|Navajo goatherd, Mac King, brings his brother-in-law's goats home at the end of the day in Cameron, Arizona |
When you spend 8 months on the road researching goats, you begin to notice the capricious creatures everywhere: in movies, in magazines, even in electrical equipment. We first noticed the power lines somewhere in Texas. They looked like the biggest goats we had ever seen: metal girders and wires making the shape of a triangular head, ears, and even little horns on top. Everywhere we went we began to notice the giant metal goats carrying electricity all over the land. I was waiting for a dramatic landscape and beautiful light to photograph them, and driving through Arizona, approaching the Grand Canyon as the sun was setting, I got my chance.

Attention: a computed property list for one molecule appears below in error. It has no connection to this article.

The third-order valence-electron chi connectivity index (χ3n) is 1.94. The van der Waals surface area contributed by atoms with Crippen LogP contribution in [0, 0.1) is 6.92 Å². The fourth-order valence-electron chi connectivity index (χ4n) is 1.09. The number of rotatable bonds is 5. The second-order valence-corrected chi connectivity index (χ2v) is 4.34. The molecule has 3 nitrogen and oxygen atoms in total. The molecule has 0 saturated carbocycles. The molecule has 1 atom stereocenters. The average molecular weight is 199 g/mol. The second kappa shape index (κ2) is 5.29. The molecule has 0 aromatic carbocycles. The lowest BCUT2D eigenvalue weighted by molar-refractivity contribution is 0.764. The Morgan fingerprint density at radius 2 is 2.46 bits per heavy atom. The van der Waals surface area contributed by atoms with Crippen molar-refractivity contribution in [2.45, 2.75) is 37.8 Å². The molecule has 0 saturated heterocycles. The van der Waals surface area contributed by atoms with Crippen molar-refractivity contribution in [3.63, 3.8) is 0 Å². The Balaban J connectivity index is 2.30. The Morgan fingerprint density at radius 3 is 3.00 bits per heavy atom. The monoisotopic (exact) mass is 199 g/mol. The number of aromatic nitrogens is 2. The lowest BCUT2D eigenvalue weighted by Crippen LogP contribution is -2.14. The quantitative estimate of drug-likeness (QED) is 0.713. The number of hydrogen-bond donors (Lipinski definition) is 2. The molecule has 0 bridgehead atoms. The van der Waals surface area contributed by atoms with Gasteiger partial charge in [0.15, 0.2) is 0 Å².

I shot for a few minutes, headed back to the car, and then something made me turn around for one more shot. Iím not sure what made me turn aroundÖ I think I just wanted to make a few more images. As I was looking through my lens, I noticed something moving under the power lines. Goats! A line of goats and sheep marched across the landscape followed at quite a distance by a Navajo man. I took a few pictures, and then jumped back in the car. We found an access road that went under the power lines and made an intercept course to head off the goats.
We had come to Arizona in part to research the tradition of goats in Navajo culture, so it was exciting to see someone actually herding them. The manís name was Mac King, and he lived in a small compound on the side of the highway with his family and extended family. The goats and sheep belonged to his brother-in-law, but it was Macís job to let them out in the morning, and to go get them in the afternoon. Mac wasnít too specific about what the goats were used forÖ they were just there. I, for one, was just glad that we were there to see them. KS